o 3. If you have set a custom record location from the F10 > Project > General Data folder setting, your audio files will be there.

    NOTE: All new Audio Clips are routed to the Master Mixer track by default.

    you may try to lower the buffer size in asio panel if the latency is still too high.
  9. JohnnyPartain

    JohnnyPartain TS Rookie Topic Starter

    I just read that thing over,
    But ive already done all of that.

    Im absolutely clueless why im getting so much glitches.

    the CPU thing at the stop stays around 0-5 and every time the live monitoring skips, its at 0
    if that helps at all
  10. RayRay

    RayRay TS Booster Posts: 76

    from theflipsideforum:

    from APZX
    Why use ASIO4ALL if the sound card has ASIO drivers? That is my first question. I mean seriously. ASIO4ALL is only there for if the sound you have doesn't have ASIO drivers in the first place. That would be the first thing I checked would be that. Make sure he is using the ASIO driver for the sound device. I checked and it does have ASIO Support. Also, note that as Latency is decreased it is going to hurt CPU performance more. Adding more to that is the fact the Sound device is USB based. This may not sound like a problem, but it is. USB is a Host Based interface. What does that mean? Well simply put every single bit of data that is passed through the computer goes through the CPU rather than through a controller. So, essentially there are two things working against the computer right now. First, is the fact that lower latency in of itself induces more CPU usage and the USB connection introduces even more CPU usage.

    I've got a PCI-E x1 Sound Card that I run at 10ms latency and there is noticeable difference in CPU consumption if I jump to 50ms rather than 10ms. A personal note for using external audio interfaces would be to try and use FireWire because it does not cause as much CPU drain.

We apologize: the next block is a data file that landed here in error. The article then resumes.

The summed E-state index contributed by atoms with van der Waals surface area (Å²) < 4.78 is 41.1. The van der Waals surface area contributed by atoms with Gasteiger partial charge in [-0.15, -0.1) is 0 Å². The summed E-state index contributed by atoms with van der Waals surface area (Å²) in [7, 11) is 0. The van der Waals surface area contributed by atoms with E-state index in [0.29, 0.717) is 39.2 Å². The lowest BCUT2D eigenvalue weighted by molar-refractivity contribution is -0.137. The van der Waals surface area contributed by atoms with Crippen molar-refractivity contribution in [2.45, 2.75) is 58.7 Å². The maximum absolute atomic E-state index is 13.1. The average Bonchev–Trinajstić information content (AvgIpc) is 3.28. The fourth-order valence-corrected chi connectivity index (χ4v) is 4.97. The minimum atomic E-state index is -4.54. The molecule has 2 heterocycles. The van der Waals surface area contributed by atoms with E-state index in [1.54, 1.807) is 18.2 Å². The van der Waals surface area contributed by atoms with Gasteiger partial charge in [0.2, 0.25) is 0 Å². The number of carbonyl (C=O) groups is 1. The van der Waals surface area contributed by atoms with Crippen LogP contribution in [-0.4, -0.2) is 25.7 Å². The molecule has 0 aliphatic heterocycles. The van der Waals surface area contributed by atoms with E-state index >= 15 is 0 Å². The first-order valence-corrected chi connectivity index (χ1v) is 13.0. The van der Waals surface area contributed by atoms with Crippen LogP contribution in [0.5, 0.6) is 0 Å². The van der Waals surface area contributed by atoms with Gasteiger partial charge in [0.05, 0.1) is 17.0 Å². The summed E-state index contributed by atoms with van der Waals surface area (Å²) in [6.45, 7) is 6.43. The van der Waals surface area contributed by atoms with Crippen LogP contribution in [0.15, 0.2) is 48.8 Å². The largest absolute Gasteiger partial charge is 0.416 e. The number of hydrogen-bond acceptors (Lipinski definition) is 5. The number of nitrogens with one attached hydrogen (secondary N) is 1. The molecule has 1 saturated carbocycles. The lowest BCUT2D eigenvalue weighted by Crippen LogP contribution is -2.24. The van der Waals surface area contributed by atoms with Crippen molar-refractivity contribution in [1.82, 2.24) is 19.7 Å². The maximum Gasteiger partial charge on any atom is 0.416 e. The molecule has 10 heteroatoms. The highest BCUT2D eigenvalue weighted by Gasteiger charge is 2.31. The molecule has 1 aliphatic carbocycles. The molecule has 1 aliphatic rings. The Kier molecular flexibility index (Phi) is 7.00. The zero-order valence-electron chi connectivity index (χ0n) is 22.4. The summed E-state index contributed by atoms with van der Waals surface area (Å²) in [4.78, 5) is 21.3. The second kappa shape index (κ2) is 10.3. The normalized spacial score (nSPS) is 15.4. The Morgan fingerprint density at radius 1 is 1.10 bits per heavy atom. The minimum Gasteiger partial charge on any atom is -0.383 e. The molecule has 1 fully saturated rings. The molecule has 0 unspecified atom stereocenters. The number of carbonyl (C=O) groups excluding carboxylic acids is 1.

Okay, I'm rambling, but make sure the actual ASIO driver for the audio device is being used rather than ASIO4ALL. I'm a bit out of ideas on what exactly to do after, but with more details I'm sure someone can make a better call.
  11. JohnnyPartain

    JohnnyPartain TS Rookie Topic Starter

    Ask him if i should use "Asio Us-122 (16)" or "Asio Us-122 (24)"
  12. RayRay

    RayRay TS Booster Posts: 76

    sure i'll do that
  13. JohnnyPartain

    JohnnyPartain TS Rookie Topic Starter


    So is he basically saying there is Asio built in so use that?
  14. RayRay

    RayRay TS Booster Posts: 76

    asio4all is for devices/ soundcards that does not have asio support, too get support.
    for you is asio on asio
  15. JohnnyPartain

    JohnnyPartain TS Rookie Topic Starter

    What do the numbers stand for after the asio us-122?
  16. RayRay

    RayRay TS Booster Posts: 76

    16 bit and 24 bit rendering
    try use Asio Us-122 (24)
  17. JohnnyPartain

    JohnnyPartain TS Rookie Topic Starter

    Well i did it!

    AND i now have NO LATENCY AT ALL!
    Thank you soo much!
  18. RayRay

    RayRay TS Booster Posts: 76

    no problem bro
    glad to hear the good news.